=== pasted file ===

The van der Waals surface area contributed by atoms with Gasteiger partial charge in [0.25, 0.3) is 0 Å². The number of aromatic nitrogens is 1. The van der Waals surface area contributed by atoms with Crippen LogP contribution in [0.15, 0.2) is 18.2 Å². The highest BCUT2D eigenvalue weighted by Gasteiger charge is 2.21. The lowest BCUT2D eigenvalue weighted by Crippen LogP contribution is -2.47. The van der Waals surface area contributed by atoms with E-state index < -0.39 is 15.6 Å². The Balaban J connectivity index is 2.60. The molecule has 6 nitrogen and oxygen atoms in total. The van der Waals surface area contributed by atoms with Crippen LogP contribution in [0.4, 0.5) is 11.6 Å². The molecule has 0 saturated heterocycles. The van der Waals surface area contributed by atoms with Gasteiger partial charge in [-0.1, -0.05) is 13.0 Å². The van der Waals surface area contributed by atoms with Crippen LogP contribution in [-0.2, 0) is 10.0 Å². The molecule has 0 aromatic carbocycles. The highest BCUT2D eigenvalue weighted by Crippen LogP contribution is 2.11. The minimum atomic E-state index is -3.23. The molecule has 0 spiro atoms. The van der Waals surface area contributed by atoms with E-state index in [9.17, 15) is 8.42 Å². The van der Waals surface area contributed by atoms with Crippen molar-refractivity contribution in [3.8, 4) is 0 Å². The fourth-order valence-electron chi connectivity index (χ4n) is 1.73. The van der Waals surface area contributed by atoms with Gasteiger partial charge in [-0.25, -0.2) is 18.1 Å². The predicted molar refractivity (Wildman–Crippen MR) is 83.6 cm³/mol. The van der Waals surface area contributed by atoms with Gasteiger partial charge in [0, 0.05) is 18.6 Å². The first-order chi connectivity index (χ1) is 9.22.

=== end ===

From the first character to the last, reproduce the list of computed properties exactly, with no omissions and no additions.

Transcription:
The van der Waals surface area contributed by atoms with Gasteiger partial charge in [0.25, 0.3) is 0 Å². The number of aromatic nitrogens is 1. The van der Waals surface area contributed by atoms with Crippen LogP contribution in [0.15, 0.2) is 18.2 Å². The highest BCUT2D eigenvalue weighted by Gasteiger charge is 2.21. The lowest BCUT2D eigenvalue weighted by Crippen LogP contribution is -2.47. The van der Waals surface area contributed by atoms with E-state index < -0.39 is 15.6 Å². The Balaban J connectivity index is 2.60. The molecule has 6 nitrogen and oxygen atoms in total. The van der Waals surface area contributed by atoms with Crippen LogP contribution in [0.4, 0.5) is 11.6 Å². The molecule has 0 saturated heterocycles. The van der Waals surface area contributed by atoms with Gasteiger partial charge in [-0.1, -0.05) is 13.0 Å². The van der Waals surface area contributed by atoms with Crippen LogP contribution in [-0.2, 0) is 10.0 Å². The molecule has 0 aromatic carbocycles. The highest BCUT2D eigenvalue weighted by Crippen LogP contribution is 2.11. The minimum atomic E-state index is -3.23. The molecule has 0 spiro atoms. The van der Waals surface area contributed by atoms with E-state index in [9.17, 15) is 8.42 Å². The van der Waals surface area contributed by atoms with Crippen molar-refractivity contribution in [3.8, 4) is 0 Å². The fourth-order valence-electron chi connectivity index (χ4n) is 1.73. The van der Waals surface area contributed by atoms with Gasteiger partial charge in [-0.25, -0.2) is 18.1 Å². The predicted molar refractivity (Wildman–Crippen MR) is 83.6 cm³/mol. The van der Waals surface area contributed by atoms with Gasteiger partial charge in [0, 0.05) is 18.6 Å². The first-order chi connectivity index (χ1) is 9.22.